Yet there are a few things that still hold up in this product of its time, one being how it draws the stark difference between day and night to make the day feel more refreshing than the night, and vice-versa. It sets for some great dramatic effect when the setting moves to a football field. These little touches to atmosphere make you feel happy by how things turn out in the end, and help you forget about how much it shoves aside any actors who aren’t White. Yeah, you read that right, this is a racist movie: Black actors are only seen as either criminals or a doctor while Asian actors are in the background without speaking parts. So depending on whether you’re focusing on the darkness/lightness contrast of the image or the darkness/lightness contrast of the skins, it’ll affect your impression of the film immensely.
If anyone seems likely to appreciate the work here, it would be other police officers, as a strong understanding is displayed as to what it’s like for cops to catch a murderer. The very first frame lists names of San Francisco police officers on a plaque who are honored for giving their lives. For those who lived like Harry, they’ll feel right at home, especially if they too lived in San Francisco. There’s a giant neon “Jesus Saves” sign that is shot down by Scorpio, so you can imagine the personal impact that type of imagery would land on a San Francisco native. With the greatly dramatic music that brings out the heartbeat of Harry, anyone who actually went through a cat-and-mouse chase around a city like that would instantly feel what Harry feels. So while not for most viewers, this old feature can be potentially appreciated by those who lived it out.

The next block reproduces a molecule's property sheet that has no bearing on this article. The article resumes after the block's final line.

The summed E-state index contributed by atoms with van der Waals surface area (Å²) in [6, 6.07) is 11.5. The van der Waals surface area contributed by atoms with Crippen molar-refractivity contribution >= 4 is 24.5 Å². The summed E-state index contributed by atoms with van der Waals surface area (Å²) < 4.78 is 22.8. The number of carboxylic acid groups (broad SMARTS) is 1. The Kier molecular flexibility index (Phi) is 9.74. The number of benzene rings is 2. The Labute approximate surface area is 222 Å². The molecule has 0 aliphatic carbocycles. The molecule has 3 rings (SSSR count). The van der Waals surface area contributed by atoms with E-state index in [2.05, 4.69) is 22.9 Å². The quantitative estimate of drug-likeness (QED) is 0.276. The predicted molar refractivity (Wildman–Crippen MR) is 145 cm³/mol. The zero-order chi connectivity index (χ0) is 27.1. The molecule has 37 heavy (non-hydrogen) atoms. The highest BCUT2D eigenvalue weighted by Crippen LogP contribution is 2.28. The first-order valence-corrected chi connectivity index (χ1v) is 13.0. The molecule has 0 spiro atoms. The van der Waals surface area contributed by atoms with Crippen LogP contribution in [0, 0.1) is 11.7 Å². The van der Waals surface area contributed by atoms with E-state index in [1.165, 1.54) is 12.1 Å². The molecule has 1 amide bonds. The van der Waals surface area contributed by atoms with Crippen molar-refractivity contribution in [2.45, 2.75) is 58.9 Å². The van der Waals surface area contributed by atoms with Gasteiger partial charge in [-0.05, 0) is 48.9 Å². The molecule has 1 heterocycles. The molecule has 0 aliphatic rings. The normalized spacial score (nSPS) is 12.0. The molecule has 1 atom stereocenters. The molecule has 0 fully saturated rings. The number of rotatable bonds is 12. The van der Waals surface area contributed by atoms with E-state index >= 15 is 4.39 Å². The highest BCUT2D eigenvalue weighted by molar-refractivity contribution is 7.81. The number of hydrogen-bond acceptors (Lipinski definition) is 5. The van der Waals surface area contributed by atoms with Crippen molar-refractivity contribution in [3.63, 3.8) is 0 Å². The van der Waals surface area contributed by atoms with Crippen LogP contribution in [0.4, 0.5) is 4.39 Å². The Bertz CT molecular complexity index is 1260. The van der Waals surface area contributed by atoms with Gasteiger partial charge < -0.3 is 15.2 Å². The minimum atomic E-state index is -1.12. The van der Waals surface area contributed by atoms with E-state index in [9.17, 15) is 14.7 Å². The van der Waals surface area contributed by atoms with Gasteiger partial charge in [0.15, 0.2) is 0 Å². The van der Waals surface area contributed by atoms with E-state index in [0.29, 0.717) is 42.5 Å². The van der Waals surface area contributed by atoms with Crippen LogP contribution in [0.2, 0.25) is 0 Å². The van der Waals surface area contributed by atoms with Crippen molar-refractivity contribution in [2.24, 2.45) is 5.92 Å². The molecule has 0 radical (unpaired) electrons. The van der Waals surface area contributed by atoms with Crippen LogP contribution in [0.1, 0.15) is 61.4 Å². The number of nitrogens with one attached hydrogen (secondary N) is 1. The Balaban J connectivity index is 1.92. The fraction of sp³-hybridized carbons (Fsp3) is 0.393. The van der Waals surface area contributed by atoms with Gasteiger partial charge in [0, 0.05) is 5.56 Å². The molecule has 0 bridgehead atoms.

It’s common for people to wish for the old days to come back, to return to a time when they were younger and supposedly more innocent with less responsibility. But come on, were things really any better in the early 1970s compared to right now? When you think back to that decade, many movies were like Dirty Harry: grisly, dark, depressing, discouraging, not a single likable character in sight, and making the most out of Hollywood’s newly introduced rating system. I wouldn’t want to go back to this time. Things really weren’t better back then, much like how things aren’t that great today. Thus, there really is no value you would get out of watching this popular definer of the cop movie genre, even if you are a police officer or San Francisco native. There’s nothing to it besides a quotable Clint Eastwood catchphrase; no matter how satisfying it is to hear, it offers no benefits.
If there is a specific movie you’d like to see graded, or if you are interested in guest blogging for my site, please email me at Trevor@TrevorsViewOnHollywood.com for your recommendations.
Have a great weekend, and happy watching!